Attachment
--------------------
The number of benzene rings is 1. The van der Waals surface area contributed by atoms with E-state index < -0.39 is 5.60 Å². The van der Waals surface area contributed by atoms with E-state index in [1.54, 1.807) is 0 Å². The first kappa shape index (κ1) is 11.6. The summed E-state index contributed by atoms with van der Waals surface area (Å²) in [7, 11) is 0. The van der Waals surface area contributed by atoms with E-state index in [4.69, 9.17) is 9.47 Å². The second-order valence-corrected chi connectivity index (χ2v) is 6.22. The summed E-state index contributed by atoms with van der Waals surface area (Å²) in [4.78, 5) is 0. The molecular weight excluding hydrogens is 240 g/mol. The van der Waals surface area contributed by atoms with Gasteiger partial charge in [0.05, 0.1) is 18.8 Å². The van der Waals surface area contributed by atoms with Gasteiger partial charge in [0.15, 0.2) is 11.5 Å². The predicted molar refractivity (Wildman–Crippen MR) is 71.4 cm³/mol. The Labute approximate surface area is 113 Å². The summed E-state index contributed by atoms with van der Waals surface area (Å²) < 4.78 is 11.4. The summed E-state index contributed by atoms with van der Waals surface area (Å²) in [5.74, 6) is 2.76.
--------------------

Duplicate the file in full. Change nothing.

The number of benzene rings is 1. The van der Waals surface area contributed by atoms with E-state index < -0.39 is 5.60 Å². The van der Waals surface area contributed by atoms with E-state index in [1.54, 1.807) is 0 Å². The first kappa shape index (κ1) is 11.6. The summed E-state index contributed by atoms with van der Waals surface area (Å²) in [7, 11) is 0. The van der Waals surface area contributed by atoms with E-state index in [4.69, 9.17) is 9.47 Å². The second-order valence-corrected chi connectivity index (χ2v) is 6.22. The summed E-state index contributed by atoms with van der Waals surface area (Å²) in [4.78, 5) is 0. The molecular weight excluding hydrogens is 240 g/mol. The van der Waals surface area contributed by atoms with Gasteiger partial charge in [0.05, 0.1) is 18.8 Å². The van der Waals surface area contributed by atoms with Gasteiger partial charge in [0.15, 0.2) is 11.5 Å². The predicted molar refractivity (Wildman–Crippen MR) is 71.4 cm³/mol. The Labute approximate surface area is 113 Å². The summed E-state index contributed by atoms with van der Waals surface area (Å²) < 4.78 is 11.4. The summed E-state index contributed by atoms with van der Waals surface area (Å²) in [5.74, 6) is 2.76.